Format: Softcover, 40 pages
Publisher: Seele Brennt Publications, May 2005
A Scholarly Journal for the Study of the Fantasy Genre.
Contents of Issue no. 3:
Leonard Cline's After-Walker: The Poem and an Explication by Douglas A. Anderson. A bio-critical study of Cline's metaphysical poem, which possesses a strangeness to it that puts it in that gray zone between fantastic and mundane.
Louis-Sébastien Mercier's News from the Moon by Brian Stableford. A critical study, accompanied by a reprinting of Mercier's fantastic adventure of a communication from the world of the dead conveyed by means of a beam of concentrated light reflected from the moons surface.
A Conversation with Tim Powers by Benjamin Szumskyj. A World Fantasy, Philip K. Dick, Mythopoeic, Locus Poll, International Horror Guild, SF Chronicle, and Apollo Award winner, Tim Powers has written eleven novels and several short stories. This is a brand new interview with the legendary fantasy writer.
Moral Law, Secondary Worlds, and Crossed Planes: Some Thoughts Upon the Nature of Fantasy by Dr. Frank Coffman. It is interesting that Robert E. Howard's brief, creative life should be lived in part and ended at Cross Plains, Texas. The varied vistas of central Texas offered springboards of inspiration for the writer's backgrounds, but the town name coincidentally suggests an angle of approach and interpretation to the broader genre of all fantastic fiction. This principle could properly be called - The Principle of Juxtaposition - or of Bold Relief, the notion that Fantasy is important and powerful as a genre in that, when it succeeds, it enables us to see objective and inviolable and unalterable Truth against a background of untruth.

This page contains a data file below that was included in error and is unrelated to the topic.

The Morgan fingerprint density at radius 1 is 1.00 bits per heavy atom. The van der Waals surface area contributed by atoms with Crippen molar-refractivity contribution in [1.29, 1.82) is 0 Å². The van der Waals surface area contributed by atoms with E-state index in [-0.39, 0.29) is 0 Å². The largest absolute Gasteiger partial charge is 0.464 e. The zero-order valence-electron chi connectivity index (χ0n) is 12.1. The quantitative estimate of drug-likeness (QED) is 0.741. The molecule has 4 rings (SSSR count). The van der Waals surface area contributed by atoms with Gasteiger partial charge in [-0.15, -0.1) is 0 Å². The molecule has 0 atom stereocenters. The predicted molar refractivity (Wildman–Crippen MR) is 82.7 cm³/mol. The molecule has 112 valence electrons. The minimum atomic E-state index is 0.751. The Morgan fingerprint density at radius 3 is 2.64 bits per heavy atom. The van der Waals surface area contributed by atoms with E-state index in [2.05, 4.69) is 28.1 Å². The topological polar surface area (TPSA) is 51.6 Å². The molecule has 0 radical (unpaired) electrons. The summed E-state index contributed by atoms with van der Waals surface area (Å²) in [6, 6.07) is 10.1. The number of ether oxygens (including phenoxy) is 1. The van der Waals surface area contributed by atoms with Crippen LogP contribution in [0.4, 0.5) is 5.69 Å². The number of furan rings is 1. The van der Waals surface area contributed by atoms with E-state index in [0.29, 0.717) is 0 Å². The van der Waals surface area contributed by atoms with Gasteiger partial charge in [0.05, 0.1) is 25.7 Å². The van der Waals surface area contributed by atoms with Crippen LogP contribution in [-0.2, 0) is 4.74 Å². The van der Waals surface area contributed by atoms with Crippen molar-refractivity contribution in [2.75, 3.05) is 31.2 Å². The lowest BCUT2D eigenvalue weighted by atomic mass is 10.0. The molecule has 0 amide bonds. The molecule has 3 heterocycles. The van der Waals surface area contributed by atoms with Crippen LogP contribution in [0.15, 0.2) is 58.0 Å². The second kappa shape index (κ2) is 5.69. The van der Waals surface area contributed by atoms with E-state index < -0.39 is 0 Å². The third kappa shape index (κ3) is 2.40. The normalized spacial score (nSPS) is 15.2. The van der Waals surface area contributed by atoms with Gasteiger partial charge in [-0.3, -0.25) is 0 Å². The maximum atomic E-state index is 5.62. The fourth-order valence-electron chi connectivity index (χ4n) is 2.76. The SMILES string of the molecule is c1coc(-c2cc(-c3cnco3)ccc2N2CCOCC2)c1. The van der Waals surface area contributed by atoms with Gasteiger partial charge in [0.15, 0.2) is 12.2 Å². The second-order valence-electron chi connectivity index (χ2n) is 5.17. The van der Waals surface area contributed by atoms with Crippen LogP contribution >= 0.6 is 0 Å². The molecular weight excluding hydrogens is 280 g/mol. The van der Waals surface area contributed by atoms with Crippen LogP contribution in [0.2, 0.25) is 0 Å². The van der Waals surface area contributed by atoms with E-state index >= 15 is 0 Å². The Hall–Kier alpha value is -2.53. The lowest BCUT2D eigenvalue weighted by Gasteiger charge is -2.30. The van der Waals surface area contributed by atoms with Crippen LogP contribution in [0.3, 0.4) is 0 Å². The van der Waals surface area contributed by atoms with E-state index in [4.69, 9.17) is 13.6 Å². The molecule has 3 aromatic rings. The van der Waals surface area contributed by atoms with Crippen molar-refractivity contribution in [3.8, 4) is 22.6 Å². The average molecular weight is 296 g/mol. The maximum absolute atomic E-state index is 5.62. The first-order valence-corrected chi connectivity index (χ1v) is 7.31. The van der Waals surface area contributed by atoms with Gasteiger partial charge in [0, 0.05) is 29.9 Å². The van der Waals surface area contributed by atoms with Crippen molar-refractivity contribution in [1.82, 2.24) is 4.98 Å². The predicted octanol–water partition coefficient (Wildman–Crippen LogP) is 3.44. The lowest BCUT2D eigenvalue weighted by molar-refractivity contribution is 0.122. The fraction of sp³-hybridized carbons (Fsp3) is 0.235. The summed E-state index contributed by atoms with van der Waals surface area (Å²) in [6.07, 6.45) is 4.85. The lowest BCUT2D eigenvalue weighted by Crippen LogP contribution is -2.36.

Review: The Three Perils of Man by Mark Hanford. Knights and nobles, wizards and kings - published in 1822, The Three Perils of Man by James Hogg may have a claim to be the first true fantasy novel.
Review: Affairs at Hampden Ferrers: An English Romance by Michael Moorcock. For almost fifty years Brian Aldiss has astonished us with the variety and quality of his output. Confronting current concerns, Affairs at Hamden Ferrers is like no other fiction he has written, yet is unmistakeably an Aldiss novel.